I woke up this morning with the line of a song running through my head, “I’m spinning out of control . . .”
I don’t know what song, or if the bit of melody I was hearing on loop was just something I’d dreamed up, but the line repeated: “I’m spinning out of control . . .”
As I came more awake, I did a quick inventory of the thoughts and emotions stacked in my mental inbox, trying to trace the source of this slightly concerning piece of music. It wasn’t pretty.
No job. No money. No independent means of transportation beyond my own two feet and an unfamiliar bus system. No degree, or “real” career prospects, a bunch of tissue paper dreams carefully collected with dried and pressed flowers. The only means I currently have to support myself all relies on being reliant on the kindness of others. I spend all my time knitting or plotting to run away to festivals with circus freaks. How irresponsible. No wonder I don’t feel in control.
But if I were to magically get it all “under control”, would that suddenly make me responsible? Having your life together is a product of responsability, no?
The ability to respond.
Like the ability to respond to my body’s needs, like hunger, and to make myself nourishing food.
Or the ability to respond to another person’s needs, and to offer service to them, even if it’s a simple as a cup of tea.
The ability to respond to the needs and rights of other living objects, like feeding pets, watering plants, protecting nature.
The ability to respond to bad news, or difficult emotions, in a healthy manner that allows you to release and grow.
The ability to respond to social injustice and stand up for what is right without escalating the situation.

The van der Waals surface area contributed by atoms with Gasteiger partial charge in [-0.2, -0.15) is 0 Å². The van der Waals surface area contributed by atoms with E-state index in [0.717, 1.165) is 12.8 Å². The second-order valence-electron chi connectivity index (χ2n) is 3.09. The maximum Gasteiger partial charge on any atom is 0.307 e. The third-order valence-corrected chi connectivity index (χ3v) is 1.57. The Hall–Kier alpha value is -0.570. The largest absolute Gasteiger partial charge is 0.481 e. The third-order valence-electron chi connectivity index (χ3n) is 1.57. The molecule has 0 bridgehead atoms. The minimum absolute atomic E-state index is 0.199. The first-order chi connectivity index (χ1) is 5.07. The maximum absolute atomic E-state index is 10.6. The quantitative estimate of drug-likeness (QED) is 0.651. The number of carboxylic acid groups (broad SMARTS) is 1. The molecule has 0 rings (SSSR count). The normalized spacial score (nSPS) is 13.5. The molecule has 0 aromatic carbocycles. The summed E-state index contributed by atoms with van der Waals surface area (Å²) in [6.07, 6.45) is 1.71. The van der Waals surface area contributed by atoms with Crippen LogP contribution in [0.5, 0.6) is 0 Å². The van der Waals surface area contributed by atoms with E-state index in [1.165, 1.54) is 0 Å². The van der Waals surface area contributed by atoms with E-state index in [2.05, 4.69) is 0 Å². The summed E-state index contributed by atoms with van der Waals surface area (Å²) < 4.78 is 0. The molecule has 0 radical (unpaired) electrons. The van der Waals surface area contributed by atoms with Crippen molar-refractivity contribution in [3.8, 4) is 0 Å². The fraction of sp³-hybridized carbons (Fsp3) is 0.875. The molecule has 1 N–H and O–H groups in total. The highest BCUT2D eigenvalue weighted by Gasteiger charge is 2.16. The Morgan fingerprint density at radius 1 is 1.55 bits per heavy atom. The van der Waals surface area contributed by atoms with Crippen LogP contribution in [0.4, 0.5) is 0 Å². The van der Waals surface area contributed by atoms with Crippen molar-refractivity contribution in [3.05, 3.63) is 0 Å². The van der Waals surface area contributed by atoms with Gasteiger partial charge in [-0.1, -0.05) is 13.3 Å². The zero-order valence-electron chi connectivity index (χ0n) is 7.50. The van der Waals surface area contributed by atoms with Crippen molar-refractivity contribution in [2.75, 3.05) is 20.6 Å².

The ability to respond to your dreams and desires, taking the necessary steps (however challenging) to make them come true.
The ability to respond to whatever the day might leave you with in its unpredictable wake.
Correct me if I’m wrong, but it seems an awful lot like responsability has nothing to do with control, and in fact even applies to situations where there is no control at all.
Because control is an illusion. It’s what happens when we define a desired status quo, and do everything we can to maintain and preserve that status quo. Thinking we can control our lives, or worse, thinking that we already have control, is a trap that keeps us from realistically responding to real time changes occuring. Anything unexpected disrupts that control and we chase our tails in circles trying to get it back. Because life doesn’t stop moving so we can get our ideals all perfectly lined up, it’s always changing, always flowing, and it doesn’t work to try and rigidly hold onto control. We’ve got to bend, be flexible, develop the ability to respond to any obstacle in our path.
“I’m spinning out of control . . .”
The nagging lyric is still in the back of my mind.
I respond by taking the full inbox of expecations, should’s and should not’s, the “why didn’t you”s and the “you’ll never be that”s, and I tip them out the window.
“I’m spinning out of control, I’m jumping the rails, I’m riding free,
I’m flipping the script, I’m improvising, I’m shaping up my response ability”